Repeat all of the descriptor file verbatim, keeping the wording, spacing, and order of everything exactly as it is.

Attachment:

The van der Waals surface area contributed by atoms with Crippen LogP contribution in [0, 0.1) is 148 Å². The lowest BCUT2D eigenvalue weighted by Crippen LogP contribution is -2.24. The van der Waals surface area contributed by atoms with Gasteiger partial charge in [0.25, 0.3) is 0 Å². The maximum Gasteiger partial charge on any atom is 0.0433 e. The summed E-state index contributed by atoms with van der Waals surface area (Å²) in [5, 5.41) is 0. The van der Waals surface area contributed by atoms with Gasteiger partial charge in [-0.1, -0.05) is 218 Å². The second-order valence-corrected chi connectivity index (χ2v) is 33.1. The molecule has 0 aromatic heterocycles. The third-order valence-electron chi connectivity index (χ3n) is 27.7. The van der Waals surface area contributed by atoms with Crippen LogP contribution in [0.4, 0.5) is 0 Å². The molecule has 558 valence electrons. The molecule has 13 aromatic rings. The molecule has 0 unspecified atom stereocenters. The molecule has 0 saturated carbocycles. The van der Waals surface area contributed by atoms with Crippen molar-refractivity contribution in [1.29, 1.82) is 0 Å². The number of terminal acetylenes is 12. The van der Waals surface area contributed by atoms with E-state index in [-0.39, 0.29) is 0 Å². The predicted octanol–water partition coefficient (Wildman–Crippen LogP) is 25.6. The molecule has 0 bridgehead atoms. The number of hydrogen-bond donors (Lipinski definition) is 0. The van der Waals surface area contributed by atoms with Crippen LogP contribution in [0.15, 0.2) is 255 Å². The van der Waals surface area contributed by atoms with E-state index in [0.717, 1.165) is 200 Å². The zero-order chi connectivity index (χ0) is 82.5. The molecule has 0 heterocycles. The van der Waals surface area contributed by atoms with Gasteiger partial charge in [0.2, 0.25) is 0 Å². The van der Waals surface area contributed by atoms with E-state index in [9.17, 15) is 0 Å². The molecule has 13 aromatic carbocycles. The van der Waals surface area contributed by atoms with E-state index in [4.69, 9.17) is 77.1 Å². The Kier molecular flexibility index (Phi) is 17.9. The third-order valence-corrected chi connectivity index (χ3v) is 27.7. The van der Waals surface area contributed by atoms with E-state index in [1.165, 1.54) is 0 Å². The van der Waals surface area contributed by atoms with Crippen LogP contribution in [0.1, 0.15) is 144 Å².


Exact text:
The van der Waals surface area contributed by atoms with Crippen LogP contribution in [0, 0.1) is 148 Å². The lowest BCUT2D eigenvalue weighted by Crippen LogP contribution is -2.24. The van der Waals surface area contributed by atoms with Gasteiger partial charge in [0.25, 0.3) is 0 Å². The maximum Gasteiger partial charge on any atom is 0.0433 e. The summed E-state index contributed by atoms with van der Waals surface area (Å²) in [5, 5.41) is 0. The van der Waals surface area contributed by atoms with Gasteiger partial charge in [-0.1, -0.05) is 218 Å². The second-order valence-corrected chi connectivity index (χ2v) is 33.1. The molecule has 0 aromatic heterocycles. The third-order valence-electron chi connectivity index (χ3n) is 27.7. The van der Waals surface area contributed by atoms with Crippen LogP contribution in [0.4, 0.5) is 0 Å². The molecule has 558 valence electrons. The molecule has 13 aromatic rings. The molecule has 0 unspecified atom stereocenters. The molecule has 0 saturated carbocycles. The van der Waals surface area contributed by atoms with Crippen molar-refractivity contribution in [1.29, 1.82) is 0 Å². The number of terminal acetylenes is 12. The van der Waals surface area contributed by atoms with E-state index in [-0.39, 0.29) is 0 Å². The predicted octanol–water partition coefficient (Wildman–Crippen LogP) is 25.6. The molecule has 0 bridgehead atoms. The number of hydrogen-bond donors (Lipinski definition) is 0. The van der Waals surface area contributed by atoms with Crippen LogP contribution in [0.15, 0.2) is 255 Å². The van der Waals surface area contributed by atoms with E-state index in [0.717, 1.165) is 200 Å². The zero-order chi connectivity index (χ0) is 82.5. The molecule has 0 heterocycles. The van der Waals surface area contributed by atoms with Gasteiger partial charge in [0.2, 0.25) is 0 Å². The van der Waals surface area contributed by atoms with E-state index in [9.17, 15) is 0 Å². The molecule has 13 aromatic carbocycles. The van der Waals surface area contributed by atoms with E-state index in [4.69, 9.17) is 77.1 Å². The Kier molecular flexibility index (Phi) is 17.9. The third-order valence-corrected chi connectivity index (χ3v) is 27.7. The van der Waals surface area contributed by atoms with E-state index in [1.165, 1.54) is 0 Å². The van der Waals surface area contributed by atoms with Crippen LogP contribution in [0.1, 0.15) is 144 Å².